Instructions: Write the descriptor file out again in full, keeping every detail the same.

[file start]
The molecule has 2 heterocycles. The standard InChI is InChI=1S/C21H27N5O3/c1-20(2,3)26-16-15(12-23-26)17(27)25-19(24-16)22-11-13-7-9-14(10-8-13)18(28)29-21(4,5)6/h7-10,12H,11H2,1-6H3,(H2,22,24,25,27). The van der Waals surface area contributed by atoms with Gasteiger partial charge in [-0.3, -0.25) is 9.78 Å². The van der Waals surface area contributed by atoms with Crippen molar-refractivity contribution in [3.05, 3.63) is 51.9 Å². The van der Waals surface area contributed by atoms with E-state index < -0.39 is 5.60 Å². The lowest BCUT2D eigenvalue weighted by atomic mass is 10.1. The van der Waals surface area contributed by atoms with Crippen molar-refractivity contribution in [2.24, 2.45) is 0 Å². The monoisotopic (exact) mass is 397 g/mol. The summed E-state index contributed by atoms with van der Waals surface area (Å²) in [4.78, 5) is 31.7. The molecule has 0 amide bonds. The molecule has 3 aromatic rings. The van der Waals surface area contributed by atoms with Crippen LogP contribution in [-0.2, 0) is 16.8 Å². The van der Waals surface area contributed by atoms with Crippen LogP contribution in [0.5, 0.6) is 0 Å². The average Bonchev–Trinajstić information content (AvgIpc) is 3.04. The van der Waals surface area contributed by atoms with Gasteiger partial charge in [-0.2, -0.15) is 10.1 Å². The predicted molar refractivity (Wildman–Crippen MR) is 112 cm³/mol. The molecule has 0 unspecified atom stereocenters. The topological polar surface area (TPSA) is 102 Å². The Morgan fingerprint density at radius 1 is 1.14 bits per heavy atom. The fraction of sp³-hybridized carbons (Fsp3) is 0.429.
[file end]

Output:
The molecule has 2 heterocycles. The standard InChI is InChI=1S/C21H27N5O3/c1-20(2,3)26-16-15(12-23-26)17(27)25-19(24-16)22-11-13-7-9-14(10-8-13)18(28)29-21(4,5)6/h7-10,12H,11H2,1-6H3,(H2,22,24,25,27). The van der Waals surface area contributed by atoms with Gasteiger partial charge in [-0.3, -0.25) is 9.78 Å². The van der Waals surface area contributed by atoms with Crippen molar-refractivity contribution in [3.05, 3.63) is 51.9 Å². The van der Waals surface area contributed by atoms with E-state index < -0.39 is 5.60 Å². The lowest BCUT2D eigenvalue weighted by atomic mass is 10.1. The van der Waals surface area contributed by atoms with Crippen molar-refractivity contribution in [2.24, 2.45) is 0 Å². The monoisotopic (exact) mass is 397 g/mol. The summed E-state index contributed by atoms with van der Waals surface area (Å²) in [4.78, 5) is 31.7. The molecule has 0 amide bonds. The molecule has 3 aromatic rings. The van der Waals surface area contributed by atoms with Crippen LogP contribution in [-0.2, 0) is 16.8 Å². The van der Waals surface area contributed by atoms with Crippen LogP contribution in [0.5, 0.6) is 0 Å². The average Bonchev–Trinajstić information content (AvgIpc) is 3.04. The van der Waals surface area contributed by atoms with Gasteiger partial charge in [-0.2, -0.15) is 10.1 Å². The predicted molar refractivity (Wildman–Crippen MR) is 112 cm³/mol. The molecule has 0 unspecified atom stereocenters. The topological polar surface area (TPSA) is 102 Å². The Morgan fingerprint density at radius 1 is 1.14 bits per heavy atom. The fraction of sp³-hybridized carbons (Fsp3) is 0.429.